Be Prepared

It happens. Quite frequently to some players. A broken string, either during a final rehearsal or during the performance itself. Yesterday, it happened to another player in the band. He broke his “A” string during the final rehearsal. He was not prepared. As I helped him out of this little jam, I thought about what it means to be prepared as a guitarist. There are a number of lessons I have learned about playing the guitar in public. These lessons seem to extend into other areas of my life.

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Expect the expected

Strings break. Cables get lost or stolen. Batteries die. When I play guitar, I always expect the expected. And I prepare accordingly. I have backup tubes, picks, strings, guitar straps, cables. If the venue is really important, I will carry along backup guitars and amps.

Learn from experience

Whenever an incident happens, whether to me or to a fellow musician, I usually take a few moments to think about the implications for the future. Could an incident like this happen again? If so, what steps, if any, should I take? For example, when my friend broke his “A” string, I was able to provide him with a new one. However, the new string came from an electric guitar set. My friend was playing an acoustic guitar. Even though I am usually on an electric, I still play acoustic from time to time. I made a note to myself to add a couple of spare sets of acoustic guitar strings in the gig bag.

Ask for help

I tend to be a self-reliant person. Okay, a highly self-reliant person. But even a really well prepared player needs help from time to time. There was one event where I was short an instrument cable. This happened because a primary cable had failed a few weeks before and I had to go to my backup. I promptly ordered a replacement cable but the supplier was back ordered for several weeks. No problem. I have a great set of cables and I can run the risk of not having a backup set for a few weeks. Unfortunately, the backup cable failed during a rehearsal. Desperate, I asked a fellow player for a spare. And he helped me out.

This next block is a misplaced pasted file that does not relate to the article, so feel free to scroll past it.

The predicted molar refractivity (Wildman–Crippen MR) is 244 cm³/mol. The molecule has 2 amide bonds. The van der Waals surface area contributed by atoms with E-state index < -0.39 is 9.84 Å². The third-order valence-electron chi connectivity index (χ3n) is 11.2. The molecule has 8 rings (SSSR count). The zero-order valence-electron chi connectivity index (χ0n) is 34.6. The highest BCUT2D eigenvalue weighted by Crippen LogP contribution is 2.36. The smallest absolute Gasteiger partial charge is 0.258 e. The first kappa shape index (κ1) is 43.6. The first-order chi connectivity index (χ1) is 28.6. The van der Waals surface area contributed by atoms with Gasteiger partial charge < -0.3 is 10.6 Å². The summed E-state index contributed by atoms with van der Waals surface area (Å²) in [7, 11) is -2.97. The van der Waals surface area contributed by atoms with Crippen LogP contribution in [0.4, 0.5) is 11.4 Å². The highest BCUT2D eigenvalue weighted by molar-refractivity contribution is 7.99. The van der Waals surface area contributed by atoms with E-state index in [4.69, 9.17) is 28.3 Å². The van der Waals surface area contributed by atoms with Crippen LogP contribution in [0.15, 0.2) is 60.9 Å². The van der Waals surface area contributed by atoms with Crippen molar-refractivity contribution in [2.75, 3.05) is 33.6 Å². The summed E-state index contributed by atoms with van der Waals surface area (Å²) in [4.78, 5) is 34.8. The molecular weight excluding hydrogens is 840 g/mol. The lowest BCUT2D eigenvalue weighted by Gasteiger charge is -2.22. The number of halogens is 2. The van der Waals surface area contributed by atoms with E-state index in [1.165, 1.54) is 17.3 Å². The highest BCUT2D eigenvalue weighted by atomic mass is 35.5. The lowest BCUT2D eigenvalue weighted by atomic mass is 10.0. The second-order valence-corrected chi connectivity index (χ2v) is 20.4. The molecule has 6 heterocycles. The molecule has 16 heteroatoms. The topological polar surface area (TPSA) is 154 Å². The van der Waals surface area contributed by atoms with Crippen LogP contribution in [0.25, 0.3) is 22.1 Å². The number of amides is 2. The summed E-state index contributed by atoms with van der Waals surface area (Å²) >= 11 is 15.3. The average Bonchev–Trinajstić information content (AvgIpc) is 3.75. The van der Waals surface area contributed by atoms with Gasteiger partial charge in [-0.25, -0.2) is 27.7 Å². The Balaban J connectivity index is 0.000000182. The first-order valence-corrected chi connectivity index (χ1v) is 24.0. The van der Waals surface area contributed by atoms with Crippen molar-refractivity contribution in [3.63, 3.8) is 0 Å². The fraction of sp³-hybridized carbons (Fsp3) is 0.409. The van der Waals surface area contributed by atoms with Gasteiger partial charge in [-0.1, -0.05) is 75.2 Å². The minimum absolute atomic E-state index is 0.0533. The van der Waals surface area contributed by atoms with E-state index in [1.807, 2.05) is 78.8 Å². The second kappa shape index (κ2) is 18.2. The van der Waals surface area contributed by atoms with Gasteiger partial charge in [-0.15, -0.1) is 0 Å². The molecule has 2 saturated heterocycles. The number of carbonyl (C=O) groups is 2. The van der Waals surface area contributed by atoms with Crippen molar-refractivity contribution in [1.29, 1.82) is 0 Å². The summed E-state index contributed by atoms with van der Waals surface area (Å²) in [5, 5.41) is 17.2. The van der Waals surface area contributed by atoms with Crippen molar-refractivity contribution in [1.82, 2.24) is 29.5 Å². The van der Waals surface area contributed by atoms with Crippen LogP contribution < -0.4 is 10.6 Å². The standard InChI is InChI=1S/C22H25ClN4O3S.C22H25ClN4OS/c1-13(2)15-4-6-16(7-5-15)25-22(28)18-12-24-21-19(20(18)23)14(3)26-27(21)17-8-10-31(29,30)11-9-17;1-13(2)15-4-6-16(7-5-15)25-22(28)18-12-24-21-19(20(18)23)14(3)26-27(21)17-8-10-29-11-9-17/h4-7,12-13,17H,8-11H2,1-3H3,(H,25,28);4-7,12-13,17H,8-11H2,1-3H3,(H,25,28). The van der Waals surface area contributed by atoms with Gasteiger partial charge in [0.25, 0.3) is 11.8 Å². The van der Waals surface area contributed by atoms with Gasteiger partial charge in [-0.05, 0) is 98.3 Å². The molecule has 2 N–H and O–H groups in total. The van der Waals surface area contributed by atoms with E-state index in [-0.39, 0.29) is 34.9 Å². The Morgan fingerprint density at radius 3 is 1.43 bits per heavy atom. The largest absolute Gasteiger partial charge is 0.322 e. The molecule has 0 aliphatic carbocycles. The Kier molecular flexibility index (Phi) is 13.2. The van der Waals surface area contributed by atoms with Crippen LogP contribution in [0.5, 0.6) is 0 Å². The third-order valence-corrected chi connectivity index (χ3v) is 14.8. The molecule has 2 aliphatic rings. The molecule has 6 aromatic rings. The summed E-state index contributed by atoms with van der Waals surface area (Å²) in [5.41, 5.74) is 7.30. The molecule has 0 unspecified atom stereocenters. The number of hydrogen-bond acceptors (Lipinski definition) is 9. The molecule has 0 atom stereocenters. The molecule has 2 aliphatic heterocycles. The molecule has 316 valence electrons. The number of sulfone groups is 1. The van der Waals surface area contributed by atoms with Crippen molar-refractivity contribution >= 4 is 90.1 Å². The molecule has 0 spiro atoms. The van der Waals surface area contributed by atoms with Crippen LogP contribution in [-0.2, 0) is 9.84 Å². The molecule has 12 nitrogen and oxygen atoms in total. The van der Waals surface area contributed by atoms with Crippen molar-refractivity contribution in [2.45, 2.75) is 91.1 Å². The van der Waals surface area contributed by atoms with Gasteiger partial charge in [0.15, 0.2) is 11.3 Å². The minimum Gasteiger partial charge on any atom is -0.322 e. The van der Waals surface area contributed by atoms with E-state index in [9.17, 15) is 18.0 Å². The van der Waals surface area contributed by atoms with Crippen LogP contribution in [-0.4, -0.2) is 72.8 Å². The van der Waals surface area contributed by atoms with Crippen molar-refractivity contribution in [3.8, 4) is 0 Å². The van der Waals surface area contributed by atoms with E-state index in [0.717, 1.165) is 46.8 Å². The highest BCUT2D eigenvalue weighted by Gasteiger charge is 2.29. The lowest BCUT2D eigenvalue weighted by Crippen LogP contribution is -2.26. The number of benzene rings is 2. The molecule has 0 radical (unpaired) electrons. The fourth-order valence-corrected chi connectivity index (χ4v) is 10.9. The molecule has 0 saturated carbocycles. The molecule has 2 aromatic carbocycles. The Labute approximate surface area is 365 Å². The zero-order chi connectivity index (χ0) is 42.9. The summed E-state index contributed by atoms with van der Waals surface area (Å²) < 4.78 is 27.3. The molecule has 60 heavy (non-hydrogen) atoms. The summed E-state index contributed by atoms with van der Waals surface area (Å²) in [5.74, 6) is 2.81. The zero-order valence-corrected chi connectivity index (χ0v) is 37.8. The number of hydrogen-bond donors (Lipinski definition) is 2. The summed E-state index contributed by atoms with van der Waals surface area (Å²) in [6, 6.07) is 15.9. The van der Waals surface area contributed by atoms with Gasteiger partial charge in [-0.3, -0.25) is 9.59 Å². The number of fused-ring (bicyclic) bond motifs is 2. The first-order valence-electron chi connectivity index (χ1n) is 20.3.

Push anxiety away

It is a good thing to plan. It is a good thing to be ready for when things go wrong. It is a bad thing to worry about what might happen particularly when you are playing. There have been times, just prior to a performance, when I begin to fret — I know, I know, that was a particularly bad pun. Will I break a string? Will the instrument stay in tune? Will a cable fail? Will a tube go microphonic? One of the objectives of being prepared is to push the anxiety away. If I have rehearsed the material, if I have prepared for things that may go wrong, then I am ready. As ready as possible. To worry at that point is just wrong.

Take the unexpected in stride

Things beyond my immediate control will go wrong. I have played at events when a power failure has hit. Lights out. Amp out. I have played at events where another team member has not shown up and I have to cover their parts on my instrument — unrehearsed no less. Stuff happens and it is a choice to get upset about it or to learn from it. Far too often, I start with the former. I have learned that it is always better to focus on the latter. Tends to do a better job building character.

Who knew that playing a guitar could offer some important life lessons?

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